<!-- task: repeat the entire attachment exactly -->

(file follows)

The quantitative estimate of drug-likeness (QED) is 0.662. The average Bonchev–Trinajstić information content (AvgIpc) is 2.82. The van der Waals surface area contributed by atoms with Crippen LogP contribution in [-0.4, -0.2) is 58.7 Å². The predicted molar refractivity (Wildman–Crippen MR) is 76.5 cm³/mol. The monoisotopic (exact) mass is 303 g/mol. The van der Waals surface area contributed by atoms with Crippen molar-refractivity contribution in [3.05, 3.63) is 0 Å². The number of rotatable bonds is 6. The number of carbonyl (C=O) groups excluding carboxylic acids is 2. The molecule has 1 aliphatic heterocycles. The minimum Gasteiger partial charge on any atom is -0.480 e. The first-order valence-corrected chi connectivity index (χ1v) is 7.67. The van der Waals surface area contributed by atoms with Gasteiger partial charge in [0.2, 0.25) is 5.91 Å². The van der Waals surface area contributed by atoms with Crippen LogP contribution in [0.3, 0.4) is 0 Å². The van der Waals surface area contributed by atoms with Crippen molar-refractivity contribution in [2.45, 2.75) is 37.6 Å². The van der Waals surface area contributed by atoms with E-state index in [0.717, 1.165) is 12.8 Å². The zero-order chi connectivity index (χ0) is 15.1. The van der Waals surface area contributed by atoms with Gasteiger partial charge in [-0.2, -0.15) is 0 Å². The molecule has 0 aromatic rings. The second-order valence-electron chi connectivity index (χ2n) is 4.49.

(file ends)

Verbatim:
The quantitative estimate of drug-likeness (QED) is 0.662. The average Bonchev–Trinajstić information content (AvgIpc) is 2.82. The van der Waals surface area contributed by atoms with Crippen LogP contribution in [-0.4, -0.2) is 58.7 Å². The predicted molar refractivity (Wildman–Crippen MR) is 76.5 cm³/mol. The monoisotopic (exact) mass is 303 g/mol. The van der Waals surface area contributed by atoms with Crippen molar-refractivity contribution in [3.05, 3.63) is 0 Å². The number of rotatable bonds is 6. The number of carbonyl (C=O) groups excluding carboxylic acids is 2. The molecule has 1 aliphatic heterocycles. The minimum Gasteiger partial charge on any atom is -0.480 e. The first-order valence-corrected chi connectivity index (χ1v) is 7.67. The van der Waals surface area contributed by atoms with Gasteiger partial charge in [0.2, 0.25) is 5.91 Å². The van der Waals surface area contributed by atoms with Crippen LogP contribution in [0.3, 0.4) is 0 Å². The van der Waals surface area contributed by atoms with Crippen molar-refractivity contribution in [2.45, 2.75) is 37.6 Å². The van der Waals surface area contributed by atoms with E-state index in [0.717, 1.165) is 12.8 Å². The zero-order chi connectivity index (χ0) is 15.1. The van der Waals surface area contributed by atoms with Gasteiger partial charge in [-0.2, -0.15) is 0 Å². The molecule has 0 aromatic rings. The second-order valence-electron chi connectivity index (χ2n) is 4.49.